SS Medhi El Attrach (6-0, 205, r-Sr.): 41 snaps. El Attrach has spent his entire career on special teams, with nearly all of his defensive snaps coming in garbage time situations against overmatched opponents.
Most people would like the matchups in the passing game for Virginia Tech. Sebastian proved to be a good player last season, but the other three players seem vulnerable.
Overall, the BC defense gave the Hokies a lot of trouble last season, but Tech should find the going a little easier in 2019. I like the Hokies to put up some points and hit a few big plays in the passing game.
Boston College finished No. 118 in the country in S&P+ special teams a year ago. Here were their individual rankings…
FG Value: No. 119
Punt Efficiency: No. 102
Kickoff Efficiency: No. 113
Punt Return Efficiency: No. 4
Kickoff Return Efficiency: No. 24
The Eagles were efficient with their returns, but their field goal kicking, punting, and kickoffs left a lot to be desired. Also, return man Michael Walker graduated after leading the nation with a total of 1,294 return yards a year ago. BC’s kicking game should improve with the addition of Temple transfer Aaron Boumerhi (6-0, 200, r-Sr.). He made 31-of-43 (72%) career field goal attempts for Temple.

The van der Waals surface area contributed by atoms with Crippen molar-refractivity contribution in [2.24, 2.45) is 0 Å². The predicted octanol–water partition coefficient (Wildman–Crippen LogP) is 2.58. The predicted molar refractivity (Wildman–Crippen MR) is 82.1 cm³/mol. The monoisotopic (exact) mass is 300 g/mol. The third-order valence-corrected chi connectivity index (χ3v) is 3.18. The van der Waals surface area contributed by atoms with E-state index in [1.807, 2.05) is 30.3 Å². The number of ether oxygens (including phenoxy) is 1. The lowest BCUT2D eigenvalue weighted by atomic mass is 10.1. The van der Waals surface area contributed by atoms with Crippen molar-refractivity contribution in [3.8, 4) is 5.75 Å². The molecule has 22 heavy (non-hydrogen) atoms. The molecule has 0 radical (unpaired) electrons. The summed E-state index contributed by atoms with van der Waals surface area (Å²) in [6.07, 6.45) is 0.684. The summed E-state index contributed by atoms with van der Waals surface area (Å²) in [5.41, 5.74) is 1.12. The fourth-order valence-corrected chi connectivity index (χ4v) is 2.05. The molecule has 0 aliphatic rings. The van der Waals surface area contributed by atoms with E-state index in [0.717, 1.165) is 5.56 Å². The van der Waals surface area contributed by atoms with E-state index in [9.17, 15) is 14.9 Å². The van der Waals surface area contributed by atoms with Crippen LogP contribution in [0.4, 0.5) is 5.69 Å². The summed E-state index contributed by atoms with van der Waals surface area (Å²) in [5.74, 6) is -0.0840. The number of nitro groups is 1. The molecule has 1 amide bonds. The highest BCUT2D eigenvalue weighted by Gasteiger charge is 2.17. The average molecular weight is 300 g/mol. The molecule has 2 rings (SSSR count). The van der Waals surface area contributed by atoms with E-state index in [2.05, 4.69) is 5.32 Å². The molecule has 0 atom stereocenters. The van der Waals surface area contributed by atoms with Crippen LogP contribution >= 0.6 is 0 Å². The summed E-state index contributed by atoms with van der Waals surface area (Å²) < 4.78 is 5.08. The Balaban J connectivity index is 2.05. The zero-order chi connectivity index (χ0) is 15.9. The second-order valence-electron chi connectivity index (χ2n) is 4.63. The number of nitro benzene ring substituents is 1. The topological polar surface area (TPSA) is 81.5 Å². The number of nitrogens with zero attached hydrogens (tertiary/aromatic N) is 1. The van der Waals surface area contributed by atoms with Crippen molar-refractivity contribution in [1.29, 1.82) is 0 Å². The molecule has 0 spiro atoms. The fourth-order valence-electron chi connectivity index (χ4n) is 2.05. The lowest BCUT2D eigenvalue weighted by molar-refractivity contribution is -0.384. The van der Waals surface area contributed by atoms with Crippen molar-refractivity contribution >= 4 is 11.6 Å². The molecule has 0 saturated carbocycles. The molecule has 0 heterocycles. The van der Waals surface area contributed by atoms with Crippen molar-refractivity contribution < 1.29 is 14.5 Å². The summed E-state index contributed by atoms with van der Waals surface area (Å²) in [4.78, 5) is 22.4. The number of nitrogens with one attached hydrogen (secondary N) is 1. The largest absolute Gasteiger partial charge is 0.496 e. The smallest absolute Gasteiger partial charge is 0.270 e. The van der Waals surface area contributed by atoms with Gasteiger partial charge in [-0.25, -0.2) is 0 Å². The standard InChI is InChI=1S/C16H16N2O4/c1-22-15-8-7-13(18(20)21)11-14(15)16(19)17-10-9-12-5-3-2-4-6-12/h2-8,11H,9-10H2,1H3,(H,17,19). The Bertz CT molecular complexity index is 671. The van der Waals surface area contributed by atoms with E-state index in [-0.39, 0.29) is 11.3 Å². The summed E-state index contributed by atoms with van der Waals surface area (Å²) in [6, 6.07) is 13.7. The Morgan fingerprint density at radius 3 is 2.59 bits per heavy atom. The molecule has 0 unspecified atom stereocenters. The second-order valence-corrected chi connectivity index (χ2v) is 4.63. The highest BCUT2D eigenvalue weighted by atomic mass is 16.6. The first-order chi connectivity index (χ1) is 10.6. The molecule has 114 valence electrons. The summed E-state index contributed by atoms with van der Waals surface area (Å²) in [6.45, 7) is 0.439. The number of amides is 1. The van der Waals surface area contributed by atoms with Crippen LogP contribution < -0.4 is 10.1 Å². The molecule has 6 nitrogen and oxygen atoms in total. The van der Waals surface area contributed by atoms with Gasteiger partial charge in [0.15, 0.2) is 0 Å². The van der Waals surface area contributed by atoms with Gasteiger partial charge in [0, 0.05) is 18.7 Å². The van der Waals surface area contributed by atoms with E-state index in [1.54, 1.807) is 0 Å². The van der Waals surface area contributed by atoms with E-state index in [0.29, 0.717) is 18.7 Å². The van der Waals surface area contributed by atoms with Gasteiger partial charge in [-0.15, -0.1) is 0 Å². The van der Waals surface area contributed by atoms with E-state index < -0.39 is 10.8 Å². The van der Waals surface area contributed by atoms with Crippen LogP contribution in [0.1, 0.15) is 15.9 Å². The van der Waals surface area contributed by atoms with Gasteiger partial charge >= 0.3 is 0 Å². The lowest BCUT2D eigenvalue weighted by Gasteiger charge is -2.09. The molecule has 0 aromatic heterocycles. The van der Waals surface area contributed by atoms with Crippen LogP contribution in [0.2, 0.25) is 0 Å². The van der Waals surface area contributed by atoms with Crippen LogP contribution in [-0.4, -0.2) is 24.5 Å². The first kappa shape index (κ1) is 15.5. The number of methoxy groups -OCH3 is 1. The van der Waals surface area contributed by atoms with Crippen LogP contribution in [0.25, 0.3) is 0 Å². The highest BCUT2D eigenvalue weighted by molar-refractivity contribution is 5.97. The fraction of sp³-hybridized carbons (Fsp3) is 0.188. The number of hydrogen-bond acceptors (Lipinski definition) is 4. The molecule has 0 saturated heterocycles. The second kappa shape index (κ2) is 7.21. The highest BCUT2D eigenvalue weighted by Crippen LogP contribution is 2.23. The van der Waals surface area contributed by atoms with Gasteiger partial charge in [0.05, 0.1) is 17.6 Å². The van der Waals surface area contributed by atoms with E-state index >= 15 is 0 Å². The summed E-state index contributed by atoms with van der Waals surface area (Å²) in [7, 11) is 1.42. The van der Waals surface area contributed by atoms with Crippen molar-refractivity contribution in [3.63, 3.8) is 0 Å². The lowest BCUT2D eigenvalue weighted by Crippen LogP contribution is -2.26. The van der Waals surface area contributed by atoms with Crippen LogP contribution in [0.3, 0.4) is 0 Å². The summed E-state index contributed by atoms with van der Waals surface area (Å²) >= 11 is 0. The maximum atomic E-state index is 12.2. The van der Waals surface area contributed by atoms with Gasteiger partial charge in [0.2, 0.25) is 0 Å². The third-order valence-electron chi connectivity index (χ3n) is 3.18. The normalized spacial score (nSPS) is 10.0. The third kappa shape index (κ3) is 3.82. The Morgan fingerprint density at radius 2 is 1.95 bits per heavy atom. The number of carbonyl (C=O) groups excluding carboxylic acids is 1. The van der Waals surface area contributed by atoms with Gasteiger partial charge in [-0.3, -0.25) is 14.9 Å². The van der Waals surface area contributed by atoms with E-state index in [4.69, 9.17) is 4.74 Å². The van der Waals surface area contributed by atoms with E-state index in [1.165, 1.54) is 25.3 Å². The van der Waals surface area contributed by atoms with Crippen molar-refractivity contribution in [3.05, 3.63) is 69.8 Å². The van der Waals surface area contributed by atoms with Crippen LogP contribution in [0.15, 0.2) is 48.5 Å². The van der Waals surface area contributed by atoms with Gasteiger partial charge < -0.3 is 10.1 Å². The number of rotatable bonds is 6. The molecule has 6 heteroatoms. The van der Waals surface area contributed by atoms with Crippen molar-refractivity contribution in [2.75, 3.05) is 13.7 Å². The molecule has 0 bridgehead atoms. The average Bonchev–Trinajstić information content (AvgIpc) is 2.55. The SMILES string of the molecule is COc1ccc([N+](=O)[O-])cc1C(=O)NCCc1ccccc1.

Despite the addition of Boumerhi, you don’t get the feeling that BC’s special teams is capable of seriously hurting the Hokies.
There are some things that concern me about this game, besides the usual unknowns of opening weekend.
1: The Tech defensive line against the BC running game. The Hokies could play as many as three true freshmen at defensive tackle, and a pair of redshirt freshmen at defensive end. Plus, redshirt sophomore defensive end Jaylen Griffin was a linebacker in the spring. I have confidence in Tech’s rush defense at both linebacker spots, whip, free safety, and rover, but inconsistent defensive line play can make all of those guys look worse than they actually are.
2: I’d feel better if Brock Hoffman was going to be eligible. He’s not.